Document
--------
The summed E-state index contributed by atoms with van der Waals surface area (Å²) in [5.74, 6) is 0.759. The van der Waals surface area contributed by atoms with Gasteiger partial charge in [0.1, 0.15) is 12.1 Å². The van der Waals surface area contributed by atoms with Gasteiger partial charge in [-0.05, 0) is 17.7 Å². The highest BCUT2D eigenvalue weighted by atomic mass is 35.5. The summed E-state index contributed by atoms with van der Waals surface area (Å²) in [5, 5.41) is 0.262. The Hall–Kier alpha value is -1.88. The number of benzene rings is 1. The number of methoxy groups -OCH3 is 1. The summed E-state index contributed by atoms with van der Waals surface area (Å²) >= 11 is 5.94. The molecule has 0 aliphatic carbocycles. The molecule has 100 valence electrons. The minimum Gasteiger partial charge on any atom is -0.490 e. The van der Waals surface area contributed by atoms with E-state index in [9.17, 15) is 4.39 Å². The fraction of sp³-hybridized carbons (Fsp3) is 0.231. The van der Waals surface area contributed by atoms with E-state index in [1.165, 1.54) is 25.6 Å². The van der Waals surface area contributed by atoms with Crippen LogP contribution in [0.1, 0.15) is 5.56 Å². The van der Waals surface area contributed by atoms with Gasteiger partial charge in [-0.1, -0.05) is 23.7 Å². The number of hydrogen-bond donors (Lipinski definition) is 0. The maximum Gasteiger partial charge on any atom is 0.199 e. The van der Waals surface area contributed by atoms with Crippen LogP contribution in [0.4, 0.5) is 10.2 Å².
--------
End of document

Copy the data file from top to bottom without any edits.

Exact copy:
The summed E-state index contributed by atoms with van der Waals surface area (Å²) in [5.74, 6) is 0.759. The van der Waals surface area contributed by atoms with Gasteiger partial charge in [0.1, 0.15) is 12.1 Å². The van der Waals surface area contributed by atoms with Gasteiger partial charge in [-0.05, 0) is 17.7 Å². The highest BCUT2D eigenvalue weighted by atomic mass is 35.5. The summed E-state index contributed by atoms with van der Waals surface area (Å²) in [5, 5.41) is 0.262. The Hall–Kier alpha value is -1.88. The number of benzene rings is 1. The number of methoxy groups -OCH3 is 1. The summed E-state index contributed by atoms with van der Waals surface area (Å²) >= 11 is 5.94. The molecule has 0 aliphatic carbocycles. The molecule has 100 valence electrons. The minimum Gasteiger partial charge on any atom is -0.490 e. The van der Waals surface area contributed by atoms with E-state index in [9.17, 15) is 4.39 Å². The fraction of sp³-hybridized carbons (Fsp3) is 0.231. The van der Waals surface area contributed by atoms with E-state index in [1.165, 1.54) is 25.6 Å². The van der Waals surface area contributed by atoms with Crippen LogP contribution in [0.1, 0.15) is 5.56 Å². The van der Waals surface area contributed by atoms with Gasteiger partial charge in [-0.1, -0.05) is 23.7 Å². The number of hydrogen-bond donors (Lipinski definition) is 0. The maximum Gasteiger partial charge on any atom is 0.199 e. The van der Waals surface area contributed by atoms with Crippen LogP contribution in [0.4, 0.5) is 10.2 Å².